Sudden Shift: Summer Water Woes

Sudden Shift: Summer Water Woes

Many people enjoy our local lakes during the summertime for boating, swimming, and other recreational activities, but now there’s more we’ll need to think about before getting in the water. The quality of the water may not have been something many have considered in the past, but we’ll need to think more about it in the future.

Cyanobacteria, more commonly known as blue-green algae, have made headlines over the years as concern over this harmful organism grows – but what are they?

Blue-green algae is a type of bacteria that grows in waterways naturally, but can become a problem when they produce toxins, especially when they grow too quickly, forming algae blooms. Cyanobacteria blooms can produce cyanotoxins, posing a health risk to people, animals, and plants.

These harmful blooms have been something we’ve had to deal with right here in Michiana. Cyanotoxins have been previously detected in Worster Lake at Potato Creek State Park. Although the lake typically sits at an “advisory” level, there have been times in the past when the level of toxins was high enough to warrant the beach being closed.

Open waters instead of ice on Worster Lake at Potato Creek State Park, February 13, 2024

During times when toxin blooms are present, these warnings should be taken seriously with the risk to our health being elevated. “It does make you really itchy, it makes your stomach hurt, it can cause diarrhea if you consume it,” says Jessica Filer, the Interpretive Naturalist for the State Park. “Even worse, if it progresses, you could have breathing difficulties.”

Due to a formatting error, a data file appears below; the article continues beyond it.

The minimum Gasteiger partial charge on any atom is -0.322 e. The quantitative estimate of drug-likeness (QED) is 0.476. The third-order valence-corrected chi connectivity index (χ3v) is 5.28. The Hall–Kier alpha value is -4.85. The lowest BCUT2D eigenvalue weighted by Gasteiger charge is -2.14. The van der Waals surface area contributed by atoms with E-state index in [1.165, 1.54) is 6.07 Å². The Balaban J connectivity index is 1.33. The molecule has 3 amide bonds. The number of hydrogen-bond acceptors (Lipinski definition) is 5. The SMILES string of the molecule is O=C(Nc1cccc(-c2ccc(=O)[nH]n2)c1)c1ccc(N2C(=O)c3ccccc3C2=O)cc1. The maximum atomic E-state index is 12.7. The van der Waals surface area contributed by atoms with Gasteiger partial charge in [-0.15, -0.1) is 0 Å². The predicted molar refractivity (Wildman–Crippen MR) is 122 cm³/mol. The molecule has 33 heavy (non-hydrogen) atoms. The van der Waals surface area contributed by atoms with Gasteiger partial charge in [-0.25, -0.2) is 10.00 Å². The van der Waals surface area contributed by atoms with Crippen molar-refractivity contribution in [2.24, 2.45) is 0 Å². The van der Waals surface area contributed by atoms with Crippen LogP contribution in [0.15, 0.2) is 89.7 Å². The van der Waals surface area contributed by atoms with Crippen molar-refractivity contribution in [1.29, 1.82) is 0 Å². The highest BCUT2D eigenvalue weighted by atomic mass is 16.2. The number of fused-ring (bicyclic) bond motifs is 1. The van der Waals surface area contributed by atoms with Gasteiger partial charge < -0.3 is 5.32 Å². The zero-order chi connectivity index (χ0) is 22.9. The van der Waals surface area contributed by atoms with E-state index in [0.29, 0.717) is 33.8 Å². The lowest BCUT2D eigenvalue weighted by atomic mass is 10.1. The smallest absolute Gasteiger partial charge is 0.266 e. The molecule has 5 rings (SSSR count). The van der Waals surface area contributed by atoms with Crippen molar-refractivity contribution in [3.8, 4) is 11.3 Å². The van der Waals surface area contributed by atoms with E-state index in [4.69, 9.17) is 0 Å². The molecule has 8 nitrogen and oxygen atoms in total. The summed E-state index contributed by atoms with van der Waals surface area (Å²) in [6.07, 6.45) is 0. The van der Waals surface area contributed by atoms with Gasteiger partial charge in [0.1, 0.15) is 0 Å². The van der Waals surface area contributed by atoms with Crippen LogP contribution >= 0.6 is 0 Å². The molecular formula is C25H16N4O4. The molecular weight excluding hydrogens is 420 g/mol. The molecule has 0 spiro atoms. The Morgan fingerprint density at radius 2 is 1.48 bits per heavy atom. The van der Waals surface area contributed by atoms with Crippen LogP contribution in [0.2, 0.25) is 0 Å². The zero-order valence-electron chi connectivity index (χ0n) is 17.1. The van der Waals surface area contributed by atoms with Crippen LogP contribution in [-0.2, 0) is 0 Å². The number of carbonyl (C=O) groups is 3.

Pets and wild animals are even more at risk when it comes to blue-green algae, with seizures and even death being a possibility after consumption.

Symptoms like these have been seen in Michiana before, and they are likely to get worse as our warming climate contributes to more favorable conditions for harmful algae growth.

Warm, nutrient rich water allows blue-green algae to thrive. As our air temperatures rise, our water temperatures rise as well – but you need more than just warm water. Nutrients like phosphorus and nitrogen are also needed for cyanobacteria to blossom, and high levels of these nutrients make the formation of a harmful algae bloom more likely.

Another consequence of a warmer climate is intense rainfall extremes. Warmer air can hold more moisture for longer, resulting in periods of drought followed by heavy downpours when that moisture is eventually released. These downpours contribute to more surface runoff of nutrient-rich material such as fertilizer or sewage, which then feed into local waterways.

“The predictions of what climate change is going to lead to, would tend to favor more frequent blooms occurring,” says Gary Kohlhepp, the Lake Michigan Unit Manager for the Michigan Department of Environment, Great Lakes, and Energy.

So, what can we do about it? Well, we can help to reduce the amount of nutrients going into lakes and rivers by avoiding materials containing phosphorus and nitrogen, but it still isn’t a solution to the problem at hand.

“There are short-term fixes, but again, they don't last,” Kohlhepp states. “They're very temporary, and to really make progress, it's more of a long-term thing.”

The bottom line is that we will need to think more often about water quality as conditions become more favorable for blue-green algae growth in the future. Many state parks will have signs posted with the current risk level of harmful algae.

Here are some tips to include in your swimming day at the lake.

  • Check for posted risk signs
  • Look for suspicious algae, what looks to be greenish or blueish paint spill on the water's surface
  • Shower directly after swimming to wash off any possible bacteria
  • Report any suspicious algae to EGLE (Michigan) or the DNR (Indiana)

Harmful algal blooms Courtesy of EGLE

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